“Aksel” has received state support, one of the requirements when receiving such support is to interpret the film visually. For Svindal and the production company Field Production, it was important to take the visual interpretation seriously, and they receive praise from the spectators in the hall.
– There are some things in society that are difficult and not accessible to everyone. We all have different linings. If, for example, you can not see, then it is a huge challenge, says Svindal to Good evening Norway, and continues:
– A lot of what we have in society is set up for us to be able to see. But then there are some things that it turns out we can do something about. If you can not deliver something that is one hundred percent the same experience, then you can at least deliver something that is so good that you can take part in society – and go to the cinema with friends.
The video at the top of the case shows what it was like at the visually interpreted preview, and learn how the blind can watch movies.
Blind got its own premiere
Wednesday night is the party premiere for the film about Aksel Lund Svindal at the Coloseum in Oslo. On Friday, it premieres in the rest of the country.
Even before the party premiere, there was one gang that got to see the film before everyone else.
On Wednesday morning, selected members from the Norwegian Association of the Blind got to see “Aksel” visually interpreted in the cinema hall of Deichmanske in Bjørvika.
– Now this is a very strong and good film, so it was a great experience. As a blind person, it gives great value that it is visually interpreted, so I get as much as possible from the information that viewers also receive, says Secretary General of the Norwegian Association of the Blind, Per Inge Bjerknes.
He himself has a rare retinal disease that causes him to gradually have reduced vision. Now he has a residual vision of less than one percent.
The event takes place in connection with “World Vision Day”, which is 14 October. This is a day where one tries to focus on those in society with vision problems.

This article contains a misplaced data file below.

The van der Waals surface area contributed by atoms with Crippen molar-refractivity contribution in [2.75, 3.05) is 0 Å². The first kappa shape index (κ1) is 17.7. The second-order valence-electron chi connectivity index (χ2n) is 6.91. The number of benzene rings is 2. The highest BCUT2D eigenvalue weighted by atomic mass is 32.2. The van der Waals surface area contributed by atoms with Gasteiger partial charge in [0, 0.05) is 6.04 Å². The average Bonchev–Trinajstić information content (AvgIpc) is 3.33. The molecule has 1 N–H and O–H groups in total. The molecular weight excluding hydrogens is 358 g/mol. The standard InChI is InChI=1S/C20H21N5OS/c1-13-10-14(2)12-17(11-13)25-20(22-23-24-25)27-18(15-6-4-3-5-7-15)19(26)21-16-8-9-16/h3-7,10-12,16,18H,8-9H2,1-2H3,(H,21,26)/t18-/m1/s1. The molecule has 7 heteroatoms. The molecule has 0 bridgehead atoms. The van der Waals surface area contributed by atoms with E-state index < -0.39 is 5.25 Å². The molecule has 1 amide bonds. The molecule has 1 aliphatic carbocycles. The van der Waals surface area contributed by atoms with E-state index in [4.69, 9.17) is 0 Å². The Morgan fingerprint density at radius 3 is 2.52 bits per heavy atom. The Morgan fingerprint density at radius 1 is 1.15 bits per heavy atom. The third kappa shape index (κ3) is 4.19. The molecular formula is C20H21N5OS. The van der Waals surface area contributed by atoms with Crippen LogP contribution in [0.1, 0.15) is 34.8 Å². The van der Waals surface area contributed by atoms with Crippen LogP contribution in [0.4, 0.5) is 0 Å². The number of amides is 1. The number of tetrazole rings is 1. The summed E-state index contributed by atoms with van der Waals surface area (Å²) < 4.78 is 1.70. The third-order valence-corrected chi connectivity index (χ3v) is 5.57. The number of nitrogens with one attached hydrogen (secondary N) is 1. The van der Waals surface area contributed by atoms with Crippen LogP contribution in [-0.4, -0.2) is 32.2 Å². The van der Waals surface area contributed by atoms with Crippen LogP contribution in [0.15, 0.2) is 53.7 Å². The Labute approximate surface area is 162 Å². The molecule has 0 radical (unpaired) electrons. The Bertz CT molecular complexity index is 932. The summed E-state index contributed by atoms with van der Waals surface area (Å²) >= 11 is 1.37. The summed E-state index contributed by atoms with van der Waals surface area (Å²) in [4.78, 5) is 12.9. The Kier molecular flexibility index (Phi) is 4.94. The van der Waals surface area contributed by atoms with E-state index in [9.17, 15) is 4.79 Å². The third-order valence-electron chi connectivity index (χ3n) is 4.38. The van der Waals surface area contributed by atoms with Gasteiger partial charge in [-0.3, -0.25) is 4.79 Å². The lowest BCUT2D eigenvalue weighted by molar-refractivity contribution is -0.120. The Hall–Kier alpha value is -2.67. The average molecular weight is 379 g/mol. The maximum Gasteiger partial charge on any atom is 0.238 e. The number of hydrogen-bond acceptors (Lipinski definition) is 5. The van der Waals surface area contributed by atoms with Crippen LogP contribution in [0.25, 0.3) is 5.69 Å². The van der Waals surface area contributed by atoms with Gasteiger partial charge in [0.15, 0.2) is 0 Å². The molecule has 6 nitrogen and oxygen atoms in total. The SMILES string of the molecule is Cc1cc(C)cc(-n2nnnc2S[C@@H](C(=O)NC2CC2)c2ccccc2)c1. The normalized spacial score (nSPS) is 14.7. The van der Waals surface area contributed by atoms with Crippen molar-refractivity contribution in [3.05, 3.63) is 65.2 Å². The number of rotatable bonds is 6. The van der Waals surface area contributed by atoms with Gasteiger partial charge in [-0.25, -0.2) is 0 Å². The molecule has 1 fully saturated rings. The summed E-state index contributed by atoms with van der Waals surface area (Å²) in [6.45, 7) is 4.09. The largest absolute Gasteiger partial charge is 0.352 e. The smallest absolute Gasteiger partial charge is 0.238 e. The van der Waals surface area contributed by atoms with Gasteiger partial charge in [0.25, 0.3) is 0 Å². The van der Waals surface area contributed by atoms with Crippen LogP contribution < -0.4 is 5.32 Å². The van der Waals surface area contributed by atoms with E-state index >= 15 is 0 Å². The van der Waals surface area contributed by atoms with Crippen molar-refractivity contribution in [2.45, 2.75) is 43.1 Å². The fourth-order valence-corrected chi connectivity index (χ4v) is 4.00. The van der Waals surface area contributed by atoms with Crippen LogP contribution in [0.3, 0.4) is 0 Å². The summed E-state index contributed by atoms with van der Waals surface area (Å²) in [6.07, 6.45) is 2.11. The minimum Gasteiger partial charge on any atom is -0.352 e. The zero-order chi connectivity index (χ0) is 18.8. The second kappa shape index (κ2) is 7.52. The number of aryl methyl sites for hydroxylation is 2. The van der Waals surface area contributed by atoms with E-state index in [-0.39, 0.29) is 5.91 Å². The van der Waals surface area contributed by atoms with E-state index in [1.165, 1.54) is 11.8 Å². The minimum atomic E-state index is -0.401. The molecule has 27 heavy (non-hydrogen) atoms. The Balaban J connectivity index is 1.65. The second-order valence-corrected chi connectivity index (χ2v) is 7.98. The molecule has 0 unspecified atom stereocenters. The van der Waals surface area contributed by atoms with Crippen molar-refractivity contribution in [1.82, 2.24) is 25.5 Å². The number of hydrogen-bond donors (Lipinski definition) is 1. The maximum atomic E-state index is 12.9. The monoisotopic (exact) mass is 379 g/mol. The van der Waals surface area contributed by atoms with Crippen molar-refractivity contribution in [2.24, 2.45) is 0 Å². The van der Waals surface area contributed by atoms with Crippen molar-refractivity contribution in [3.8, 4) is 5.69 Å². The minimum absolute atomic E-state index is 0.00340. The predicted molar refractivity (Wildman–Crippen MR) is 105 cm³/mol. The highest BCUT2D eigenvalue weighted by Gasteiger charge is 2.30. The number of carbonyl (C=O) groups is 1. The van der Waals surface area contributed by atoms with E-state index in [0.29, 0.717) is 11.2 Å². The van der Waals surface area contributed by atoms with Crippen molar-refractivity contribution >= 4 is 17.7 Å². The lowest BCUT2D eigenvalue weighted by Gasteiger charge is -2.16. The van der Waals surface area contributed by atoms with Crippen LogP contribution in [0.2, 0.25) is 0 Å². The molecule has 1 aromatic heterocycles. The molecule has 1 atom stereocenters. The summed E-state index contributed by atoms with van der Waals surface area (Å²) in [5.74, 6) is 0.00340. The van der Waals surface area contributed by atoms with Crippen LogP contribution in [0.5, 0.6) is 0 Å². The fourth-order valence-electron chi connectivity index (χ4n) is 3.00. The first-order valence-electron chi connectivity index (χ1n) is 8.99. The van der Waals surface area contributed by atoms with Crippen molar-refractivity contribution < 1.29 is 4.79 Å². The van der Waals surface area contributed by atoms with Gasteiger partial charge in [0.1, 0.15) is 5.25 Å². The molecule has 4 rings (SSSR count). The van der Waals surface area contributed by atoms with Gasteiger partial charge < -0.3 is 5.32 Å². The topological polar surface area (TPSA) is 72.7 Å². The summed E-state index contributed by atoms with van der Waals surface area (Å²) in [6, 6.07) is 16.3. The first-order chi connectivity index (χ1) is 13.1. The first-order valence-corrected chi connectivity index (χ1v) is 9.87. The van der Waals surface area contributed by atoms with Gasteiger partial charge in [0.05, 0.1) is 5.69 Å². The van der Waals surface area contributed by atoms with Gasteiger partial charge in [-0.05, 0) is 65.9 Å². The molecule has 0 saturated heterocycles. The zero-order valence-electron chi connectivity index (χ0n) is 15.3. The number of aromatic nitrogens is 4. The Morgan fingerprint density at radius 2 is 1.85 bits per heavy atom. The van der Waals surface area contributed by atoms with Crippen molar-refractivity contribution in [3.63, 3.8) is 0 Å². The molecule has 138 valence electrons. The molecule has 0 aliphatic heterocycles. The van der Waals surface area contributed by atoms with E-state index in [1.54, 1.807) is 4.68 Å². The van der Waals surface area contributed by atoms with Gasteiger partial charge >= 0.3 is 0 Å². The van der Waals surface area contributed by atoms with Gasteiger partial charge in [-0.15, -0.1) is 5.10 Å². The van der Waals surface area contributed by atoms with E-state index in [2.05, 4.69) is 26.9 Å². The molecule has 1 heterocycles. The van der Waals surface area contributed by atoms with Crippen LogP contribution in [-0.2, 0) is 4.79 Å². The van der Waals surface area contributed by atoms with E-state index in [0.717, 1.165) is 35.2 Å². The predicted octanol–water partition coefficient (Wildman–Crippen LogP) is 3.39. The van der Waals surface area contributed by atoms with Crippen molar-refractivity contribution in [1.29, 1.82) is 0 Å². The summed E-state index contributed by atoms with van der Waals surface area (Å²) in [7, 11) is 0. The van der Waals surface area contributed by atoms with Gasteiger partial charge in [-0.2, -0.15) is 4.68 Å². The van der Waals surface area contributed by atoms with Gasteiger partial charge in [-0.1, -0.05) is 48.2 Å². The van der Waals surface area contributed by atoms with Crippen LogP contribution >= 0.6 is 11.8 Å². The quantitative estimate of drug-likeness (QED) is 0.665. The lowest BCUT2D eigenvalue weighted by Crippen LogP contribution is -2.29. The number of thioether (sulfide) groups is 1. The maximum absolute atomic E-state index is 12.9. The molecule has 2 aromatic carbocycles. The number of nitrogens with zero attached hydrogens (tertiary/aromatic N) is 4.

Svindal reveals vision problems
Another who was present was Even Amdal, who is head of Samsung in Norway. It was Samsung that ensured that the sound experience of the cinema-goers was optimal, and had equipped the cinema with high-level sound technology.
– We take sound seriously. We experience that we have a social responsibility in relation to the visually impaired and the blind also being able to be included in society. In this context, it is natural for us to include and include the Association of the Blind.
Svindal, who himself participated in this event, says that he has experienced vision problems himself.
– When I was younger I had a lot of migraine attacks. I noticed this when I became dizzy, cold sweats and began to lose my sight.
He explains that parts of his field of vision disappear, and that this creates difficult situations. Once, when he was gathering before an alpine race, the migraine attack was so severe that he had to lie in a black cell for two days. Another time he lost his sight behind the wheel and had to stop the car.
– It is terribly uncomfortable when you are used to the sight being there. You take it for granted.
Wants more to come on the field
Svindal points out that he does not want to compare this must be visually impaired, and believes they have far greater challenges than him in everyday life. He also points out that it has been a long time since he has had a seizure.
Bjerknes says that the Norwegian Association of the Blind is particularly dependent on two things in the future:
– That the authorities set requirements for visual interpretation and that there are market players such as Samsung, who take this seriously and make this actually widespread in all areas, so that visually impaired people can have the same experiences as others.
He also hopes that more TV series will soon be interpreted visually. As things stand today, it is largely only films that require visual interpretation.